Science was wrong before
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Logic and rhetoric
The phrase "science was wrong before" (or variations thereof, such as "science has been wrong in the past", "science is only human", or "science is not infallible") is a technique used in order to reject scientific consensus, especially on evolution and global warming. It usually works like this:
“”[W]hen people thought the earth was flat, they were wrong. When people thought the earth was spherical, they were wrong. But if you think that thinking the earth is spherical is just as wrong as thinking the earth is flat, then your view is wronger than both of them put together.
Usually (or at least often) "science was wrong before" is used to defend the existence of a disproven phenomenon - a bit of alternative medicine, perpetual motion, crank theories of everything, faster-than-light travel... the list is really endless for where this has been applied before. The usual examples of science being wrong (like the geocentric worldview that "science" used to hold) were theories that were in no way disprovable at the time, much in the way that string theory cannot be readily disproved at this time. Many alternative medical practices on the other hand have been carefully shown utterly ineffective in one study after another - no additional information will suddenly contradict these results. When used like this, the "science was wrong before" trope is effectively like suggesting that our observations that gravity is an attractive force are wrong, because one day in the future we might just see something go floating up instead of falling down, and therefore homeopathy works.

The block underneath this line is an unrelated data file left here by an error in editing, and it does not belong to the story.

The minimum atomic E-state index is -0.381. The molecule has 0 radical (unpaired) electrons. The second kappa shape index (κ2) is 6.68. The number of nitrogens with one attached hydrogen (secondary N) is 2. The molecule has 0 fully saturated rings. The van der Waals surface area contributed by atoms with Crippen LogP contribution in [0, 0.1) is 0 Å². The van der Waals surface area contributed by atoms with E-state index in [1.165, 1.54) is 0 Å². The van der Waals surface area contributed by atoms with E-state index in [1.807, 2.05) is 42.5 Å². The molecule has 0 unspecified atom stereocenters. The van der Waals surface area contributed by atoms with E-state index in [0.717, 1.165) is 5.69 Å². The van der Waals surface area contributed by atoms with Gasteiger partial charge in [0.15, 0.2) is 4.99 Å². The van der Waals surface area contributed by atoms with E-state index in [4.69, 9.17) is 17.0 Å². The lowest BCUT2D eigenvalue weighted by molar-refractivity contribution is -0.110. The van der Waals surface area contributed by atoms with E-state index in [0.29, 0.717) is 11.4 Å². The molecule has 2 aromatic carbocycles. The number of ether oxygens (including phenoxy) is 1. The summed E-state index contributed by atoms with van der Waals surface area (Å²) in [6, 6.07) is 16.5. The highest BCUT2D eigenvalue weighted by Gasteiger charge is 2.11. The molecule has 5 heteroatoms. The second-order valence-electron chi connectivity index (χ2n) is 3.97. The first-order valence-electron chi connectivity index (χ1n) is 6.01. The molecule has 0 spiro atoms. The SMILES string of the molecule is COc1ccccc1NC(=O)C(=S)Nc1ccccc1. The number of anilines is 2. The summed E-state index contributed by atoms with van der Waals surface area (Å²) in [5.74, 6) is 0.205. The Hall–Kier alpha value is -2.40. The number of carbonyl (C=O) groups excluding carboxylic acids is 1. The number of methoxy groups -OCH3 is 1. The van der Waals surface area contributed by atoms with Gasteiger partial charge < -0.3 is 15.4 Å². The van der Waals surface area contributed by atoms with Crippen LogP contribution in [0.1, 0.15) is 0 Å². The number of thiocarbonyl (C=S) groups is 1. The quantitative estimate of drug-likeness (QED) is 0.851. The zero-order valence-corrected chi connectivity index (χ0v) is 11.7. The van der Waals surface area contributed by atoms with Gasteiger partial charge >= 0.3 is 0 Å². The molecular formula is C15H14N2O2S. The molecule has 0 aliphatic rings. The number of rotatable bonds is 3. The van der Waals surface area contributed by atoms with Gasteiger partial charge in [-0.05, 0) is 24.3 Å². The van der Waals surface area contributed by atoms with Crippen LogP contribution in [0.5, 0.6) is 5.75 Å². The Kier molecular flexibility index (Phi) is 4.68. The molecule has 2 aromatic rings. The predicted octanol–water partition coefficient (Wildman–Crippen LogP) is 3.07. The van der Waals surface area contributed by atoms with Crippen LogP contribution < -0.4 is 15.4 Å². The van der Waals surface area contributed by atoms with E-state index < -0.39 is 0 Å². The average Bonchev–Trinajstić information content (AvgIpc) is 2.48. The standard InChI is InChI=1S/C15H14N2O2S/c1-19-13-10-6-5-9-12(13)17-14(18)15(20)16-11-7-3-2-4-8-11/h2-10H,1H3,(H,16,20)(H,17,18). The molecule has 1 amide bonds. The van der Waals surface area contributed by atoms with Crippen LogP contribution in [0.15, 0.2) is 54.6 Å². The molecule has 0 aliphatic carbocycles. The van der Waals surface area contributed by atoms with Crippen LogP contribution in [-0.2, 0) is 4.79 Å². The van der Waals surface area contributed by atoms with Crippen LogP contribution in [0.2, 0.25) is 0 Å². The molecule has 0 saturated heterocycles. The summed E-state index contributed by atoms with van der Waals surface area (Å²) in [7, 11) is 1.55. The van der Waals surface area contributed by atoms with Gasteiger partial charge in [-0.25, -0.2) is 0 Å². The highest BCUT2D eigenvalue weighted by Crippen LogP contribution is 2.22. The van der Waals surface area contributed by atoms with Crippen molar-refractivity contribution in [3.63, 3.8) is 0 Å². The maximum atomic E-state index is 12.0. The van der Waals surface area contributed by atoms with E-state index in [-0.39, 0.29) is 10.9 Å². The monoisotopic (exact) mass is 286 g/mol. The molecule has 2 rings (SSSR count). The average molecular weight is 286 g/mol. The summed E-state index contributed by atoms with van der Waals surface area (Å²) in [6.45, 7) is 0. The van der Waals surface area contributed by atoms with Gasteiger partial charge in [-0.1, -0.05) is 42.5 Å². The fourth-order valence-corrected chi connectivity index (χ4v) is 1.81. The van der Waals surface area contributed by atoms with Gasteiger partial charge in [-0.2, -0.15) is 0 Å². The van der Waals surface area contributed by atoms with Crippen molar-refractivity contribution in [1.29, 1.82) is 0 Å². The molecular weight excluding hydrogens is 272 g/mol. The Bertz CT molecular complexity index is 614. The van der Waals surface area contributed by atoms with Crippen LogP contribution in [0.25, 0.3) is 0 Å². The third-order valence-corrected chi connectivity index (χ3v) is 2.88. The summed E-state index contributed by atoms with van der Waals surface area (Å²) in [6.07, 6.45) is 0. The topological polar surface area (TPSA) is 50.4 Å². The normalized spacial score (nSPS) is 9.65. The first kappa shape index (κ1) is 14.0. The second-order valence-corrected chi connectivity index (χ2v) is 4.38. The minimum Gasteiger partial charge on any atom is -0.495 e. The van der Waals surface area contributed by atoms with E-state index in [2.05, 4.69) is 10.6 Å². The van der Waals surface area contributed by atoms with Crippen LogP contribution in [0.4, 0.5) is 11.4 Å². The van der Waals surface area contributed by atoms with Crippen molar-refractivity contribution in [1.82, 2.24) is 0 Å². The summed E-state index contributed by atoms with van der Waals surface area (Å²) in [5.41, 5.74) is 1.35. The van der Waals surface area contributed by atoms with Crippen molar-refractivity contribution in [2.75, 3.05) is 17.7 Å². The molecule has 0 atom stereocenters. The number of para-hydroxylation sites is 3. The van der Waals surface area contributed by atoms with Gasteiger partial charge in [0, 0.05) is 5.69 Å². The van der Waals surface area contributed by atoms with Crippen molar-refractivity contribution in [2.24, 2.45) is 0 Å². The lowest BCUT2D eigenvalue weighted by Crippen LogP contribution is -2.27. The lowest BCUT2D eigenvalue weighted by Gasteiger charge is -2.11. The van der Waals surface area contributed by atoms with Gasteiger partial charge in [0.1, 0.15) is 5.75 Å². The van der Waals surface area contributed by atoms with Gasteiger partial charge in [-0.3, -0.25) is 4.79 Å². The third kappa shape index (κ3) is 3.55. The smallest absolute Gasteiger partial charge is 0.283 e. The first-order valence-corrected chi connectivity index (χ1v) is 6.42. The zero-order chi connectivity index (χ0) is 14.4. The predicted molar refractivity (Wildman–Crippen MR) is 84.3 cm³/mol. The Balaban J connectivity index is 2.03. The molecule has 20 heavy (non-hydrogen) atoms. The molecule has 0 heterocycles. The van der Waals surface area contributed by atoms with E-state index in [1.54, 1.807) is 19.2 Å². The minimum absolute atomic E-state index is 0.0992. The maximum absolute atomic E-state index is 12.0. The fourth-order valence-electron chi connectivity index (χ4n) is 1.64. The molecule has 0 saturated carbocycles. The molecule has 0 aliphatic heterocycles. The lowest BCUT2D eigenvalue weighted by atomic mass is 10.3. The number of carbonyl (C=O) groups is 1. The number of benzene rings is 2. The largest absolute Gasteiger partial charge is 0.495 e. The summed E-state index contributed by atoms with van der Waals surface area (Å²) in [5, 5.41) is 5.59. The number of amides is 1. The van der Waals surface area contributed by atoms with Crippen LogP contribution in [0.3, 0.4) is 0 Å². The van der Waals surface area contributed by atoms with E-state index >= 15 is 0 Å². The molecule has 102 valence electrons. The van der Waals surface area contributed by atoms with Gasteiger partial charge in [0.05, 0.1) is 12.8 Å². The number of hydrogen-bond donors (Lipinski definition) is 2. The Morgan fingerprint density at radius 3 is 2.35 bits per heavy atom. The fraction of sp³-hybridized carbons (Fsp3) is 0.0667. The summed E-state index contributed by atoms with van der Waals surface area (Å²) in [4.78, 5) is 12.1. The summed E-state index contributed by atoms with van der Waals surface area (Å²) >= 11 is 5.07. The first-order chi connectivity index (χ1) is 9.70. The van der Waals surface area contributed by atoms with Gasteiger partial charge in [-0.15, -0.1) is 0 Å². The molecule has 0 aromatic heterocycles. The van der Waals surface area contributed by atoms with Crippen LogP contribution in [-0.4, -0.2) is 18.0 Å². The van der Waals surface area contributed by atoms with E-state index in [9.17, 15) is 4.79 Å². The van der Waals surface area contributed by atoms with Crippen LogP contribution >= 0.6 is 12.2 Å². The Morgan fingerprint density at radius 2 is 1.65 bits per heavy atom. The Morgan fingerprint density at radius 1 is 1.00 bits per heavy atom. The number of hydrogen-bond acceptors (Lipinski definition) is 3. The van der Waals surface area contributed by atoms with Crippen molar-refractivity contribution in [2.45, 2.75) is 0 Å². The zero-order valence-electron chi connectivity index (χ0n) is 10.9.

So while it is true that several believed-to-be-true theories turned out to be wrong, that doesn't mean that theories that have already been proven wrong might suddenly turn out to be right.